England scrum-half Ben Youngs expects coach Stuart Lancaster to keep his players in the dark over the permutations required to clinch a first Six Nations championship since 2011.
Wales, Ireland, England and France all head into the final weekend with a chance of landing the title which is likely to come down to points difference with the top three sides all locking on three victories each.
Italy host Wales before Ireland travel to Scotland meaning England will have their destiny in their own hands heading into the final match against France, who remain in contention but will require an unlikely sequence of events to go their way to win the championship.
Victory over Scotland was clinched without England's players knowing that Wales had beaten Ireland in Cardiff, a result which reignited their title hopes, and Young says that format will be replicated on 21 March.
"I don't know if it's best to play and sit back and watch others do it," Youngs told reporters. "We weren't told what the result was of the Ireland game until after and that will be the same next week. We've got make sure that we crack on with our bits first."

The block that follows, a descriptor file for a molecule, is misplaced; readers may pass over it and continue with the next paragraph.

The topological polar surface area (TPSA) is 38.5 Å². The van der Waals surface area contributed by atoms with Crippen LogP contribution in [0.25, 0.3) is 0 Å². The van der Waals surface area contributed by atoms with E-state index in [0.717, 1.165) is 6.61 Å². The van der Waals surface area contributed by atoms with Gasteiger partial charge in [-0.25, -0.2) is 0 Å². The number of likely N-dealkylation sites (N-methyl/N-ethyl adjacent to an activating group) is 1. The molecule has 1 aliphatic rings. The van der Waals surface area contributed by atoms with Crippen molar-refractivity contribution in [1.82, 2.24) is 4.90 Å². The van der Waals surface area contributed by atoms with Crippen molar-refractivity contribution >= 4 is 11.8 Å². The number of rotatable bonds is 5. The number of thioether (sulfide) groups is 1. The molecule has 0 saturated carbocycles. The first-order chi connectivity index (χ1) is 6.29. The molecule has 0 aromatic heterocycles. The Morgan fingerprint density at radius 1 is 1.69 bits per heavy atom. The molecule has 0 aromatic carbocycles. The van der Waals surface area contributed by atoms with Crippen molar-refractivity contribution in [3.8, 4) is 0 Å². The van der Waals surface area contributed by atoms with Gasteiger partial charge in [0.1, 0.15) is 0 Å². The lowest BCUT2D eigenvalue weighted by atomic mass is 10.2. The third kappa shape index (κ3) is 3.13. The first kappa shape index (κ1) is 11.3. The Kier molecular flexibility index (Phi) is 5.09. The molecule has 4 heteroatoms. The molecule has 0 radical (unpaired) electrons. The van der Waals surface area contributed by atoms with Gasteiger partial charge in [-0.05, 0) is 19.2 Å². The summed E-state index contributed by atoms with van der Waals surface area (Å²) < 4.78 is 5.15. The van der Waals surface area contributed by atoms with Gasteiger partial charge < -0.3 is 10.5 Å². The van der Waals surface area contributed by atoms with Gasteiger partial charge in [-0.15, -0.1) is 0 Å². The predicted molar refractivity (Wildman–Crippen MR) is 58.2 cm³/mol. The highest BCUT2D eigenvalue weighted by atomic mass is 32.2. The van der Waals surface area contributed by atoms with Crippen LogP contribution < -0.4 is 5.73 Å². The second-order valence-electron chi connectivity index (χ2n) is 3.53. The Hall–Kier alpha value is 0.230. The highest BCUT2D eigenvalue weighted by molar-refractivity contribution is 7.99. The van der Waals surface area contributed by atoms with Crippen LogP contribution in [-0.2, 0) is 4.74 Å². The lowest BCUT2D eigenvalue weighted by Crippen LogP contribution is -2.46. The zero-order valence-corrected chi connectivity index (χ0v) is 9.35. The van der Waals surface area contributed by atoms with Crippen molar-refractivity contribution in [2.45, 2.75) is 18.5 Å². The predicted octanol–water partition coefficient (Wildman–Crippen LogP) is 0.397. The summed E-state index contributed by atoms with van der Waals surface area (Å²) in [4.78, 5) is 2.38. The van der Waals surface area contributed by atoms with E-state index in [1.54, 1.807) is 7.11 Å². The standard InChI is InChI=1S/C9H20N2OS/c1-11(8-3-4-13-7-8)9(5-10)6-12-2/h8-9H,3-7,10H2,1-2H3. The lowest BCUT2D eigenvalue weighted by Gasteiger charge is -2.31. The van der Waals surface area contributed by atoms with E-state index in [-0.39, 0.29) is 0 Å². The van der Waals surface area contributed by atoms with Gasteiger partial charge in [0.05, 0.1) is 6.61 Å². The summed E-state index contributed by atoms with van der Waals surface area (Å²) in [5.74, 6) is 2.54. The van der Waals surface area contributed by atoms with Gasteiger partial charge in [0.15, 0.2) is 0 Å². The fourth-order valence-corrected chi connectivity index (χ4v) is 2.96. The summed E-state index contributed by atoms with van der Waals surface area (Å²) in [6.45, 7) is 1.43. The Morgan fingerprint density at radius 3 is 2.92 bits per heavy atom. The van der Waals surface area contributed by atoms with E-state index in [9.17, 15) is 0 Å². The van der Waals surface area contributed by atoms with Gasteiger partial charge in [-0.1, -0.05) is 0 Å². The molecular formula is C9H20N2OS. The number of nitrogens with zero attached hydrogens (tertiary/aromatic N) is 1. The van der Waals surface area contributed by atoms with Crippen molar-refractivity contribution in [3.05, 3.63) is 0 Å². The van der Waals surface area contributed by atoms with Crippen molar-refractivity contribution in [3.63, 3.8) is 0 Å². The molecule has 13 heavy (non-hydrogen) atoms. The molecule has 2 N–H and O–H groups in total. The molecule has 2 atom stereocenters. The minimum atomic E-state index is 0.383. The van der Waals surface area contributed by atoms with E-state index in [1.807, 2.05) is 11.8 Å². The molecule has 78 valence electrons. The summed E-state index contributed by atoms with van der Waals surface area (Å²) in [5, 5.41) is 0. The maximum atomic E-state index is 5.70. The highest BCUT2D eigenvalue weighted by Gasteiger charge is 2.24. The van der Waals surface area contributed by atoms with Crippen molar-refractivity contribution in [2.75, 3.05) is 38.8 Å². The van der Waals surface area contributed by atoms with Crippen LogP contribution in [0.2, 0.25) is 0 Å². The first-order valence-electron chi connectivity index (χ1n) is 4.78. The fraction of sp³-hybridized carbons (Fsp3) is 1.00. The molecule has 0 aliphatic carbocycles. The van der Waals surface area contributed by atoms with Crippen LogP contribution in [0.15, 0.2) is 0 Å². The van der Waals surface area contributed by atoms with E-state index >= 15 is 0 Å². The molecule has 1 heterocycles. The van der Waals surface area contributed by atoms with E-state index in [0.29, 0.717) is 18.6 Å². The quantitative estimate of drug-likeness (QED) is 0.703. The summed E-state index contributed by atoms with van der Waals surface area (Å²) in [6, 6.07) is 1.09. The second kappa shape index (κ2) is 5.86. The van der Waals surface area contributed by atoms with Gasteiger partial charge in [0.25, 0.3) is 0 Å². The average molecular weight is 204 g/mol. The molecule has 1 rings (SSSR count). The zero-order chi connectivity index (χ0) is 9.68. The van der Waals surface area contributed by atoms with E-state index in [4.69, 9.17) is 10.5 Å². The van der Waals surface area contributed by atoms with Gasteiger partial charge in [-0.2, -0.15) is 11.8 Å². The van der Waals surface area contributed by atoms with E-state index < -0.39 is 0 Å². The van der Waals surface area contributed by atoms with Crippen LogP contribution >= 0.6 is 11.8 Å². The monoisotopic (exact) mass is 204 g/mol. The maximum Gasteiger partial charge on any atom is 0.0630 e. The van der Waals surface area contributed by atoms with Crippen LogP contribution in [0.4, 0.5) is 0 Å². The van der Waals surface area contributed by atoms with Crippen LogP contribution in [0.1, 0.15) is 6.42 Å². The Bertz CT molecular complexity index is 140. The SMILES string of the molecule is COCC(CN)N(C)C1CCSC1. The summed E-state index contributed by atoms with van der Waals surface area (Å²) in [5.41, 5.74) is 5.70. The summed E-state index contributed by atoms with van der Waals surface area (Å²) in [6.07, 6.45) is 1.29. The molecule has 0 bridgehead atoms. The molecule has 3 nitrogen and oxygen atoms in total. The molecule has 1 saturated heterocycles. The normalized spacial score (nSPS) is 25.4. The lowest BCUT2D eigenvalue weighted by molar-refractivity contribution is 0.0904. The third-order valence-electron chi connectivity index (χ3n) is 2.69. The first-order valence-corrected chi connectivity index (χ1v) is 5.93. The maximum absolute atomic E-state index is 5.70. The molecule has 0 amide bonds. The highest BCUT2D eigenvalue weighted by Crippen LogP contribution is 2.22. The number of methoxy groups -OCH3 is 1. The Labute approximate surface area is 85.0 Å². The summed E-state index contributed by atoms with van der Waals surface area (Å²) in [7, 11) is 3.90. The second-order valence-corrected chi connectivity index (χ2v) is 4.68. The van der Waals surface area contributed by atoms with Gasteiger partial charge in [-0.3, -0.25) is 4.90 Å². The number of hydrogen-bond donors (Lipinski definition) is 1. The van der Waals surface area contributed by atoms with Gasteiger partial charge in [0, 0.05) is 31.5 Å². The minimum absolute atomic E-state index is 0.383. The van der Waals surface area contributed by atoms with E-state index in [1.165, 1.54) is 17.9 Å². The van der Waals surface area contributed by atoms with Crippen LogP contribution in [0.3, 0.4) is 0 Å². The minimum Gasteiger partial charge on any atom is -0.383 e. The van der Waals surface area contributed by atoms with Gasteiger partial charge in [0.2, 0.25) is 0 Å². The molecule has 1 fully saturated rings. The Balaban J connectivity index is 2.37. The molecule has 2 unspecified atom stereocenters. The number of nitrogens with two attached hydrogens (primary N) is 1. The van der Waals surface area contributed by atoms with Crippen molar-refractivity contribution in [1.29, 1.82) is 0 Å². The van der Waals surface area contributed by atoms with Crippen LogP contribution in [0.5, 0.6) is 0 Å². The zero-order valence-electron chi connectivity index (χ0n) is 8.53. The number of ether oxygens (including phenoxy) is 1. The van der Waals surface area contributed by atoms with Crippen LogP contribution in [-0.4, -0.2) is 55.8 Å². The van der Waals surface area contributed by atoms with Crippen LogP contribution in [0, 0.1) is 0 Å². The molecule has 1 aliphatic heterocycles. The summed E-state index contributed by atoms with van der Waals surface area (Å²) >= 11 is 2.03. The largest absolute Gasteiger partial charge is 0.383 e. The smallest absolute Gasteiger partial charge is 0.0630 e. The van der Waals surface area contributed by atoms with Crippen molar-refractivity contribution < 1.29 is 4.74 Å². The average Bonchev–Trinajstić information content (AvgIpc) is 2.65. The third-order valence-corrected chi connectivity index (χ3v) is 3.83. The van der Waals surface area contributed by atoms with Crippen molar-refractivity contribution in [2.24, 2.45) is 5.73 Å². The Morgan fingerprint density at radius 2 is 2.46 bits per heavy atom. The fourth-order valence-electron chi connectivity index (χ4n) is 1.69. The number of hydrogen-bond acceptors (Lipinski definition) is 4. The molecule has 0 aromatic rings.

England lead the Six Nations table on points difference, with a four-point buffer between them and Ireland which could have been added to if not for a number of missed opportunities against Scotland.
Luthur Burrell, Mike Brown and Jack Nowell were all guilty of failing to capitalise on a total of 12 line-breaks made by England at Twickenham and Youngs says they must conquer those demons to prevail against France.
"We're not frustrated, just disappointed that we were able to create so much and unable to finish. It is an area that we want to keep getting better at.
"We weren't as clinical as we'd like to be. The championship is going to come down to points difference now and we missed a few out there.
"The last thing you want to do chasing a game is go out there and all of a sudden you're the ones 14-0 down. It is probably better we're out there trying to secure the win and messages will come on 'kick for the corner' and stuff like that. France are a good side and they're not going to roll over.
"We can't change what we do. There is a game plan that is set out and you have to be good enough to create chances to score tries. The game plan against Scotland was to be direct and it worked well."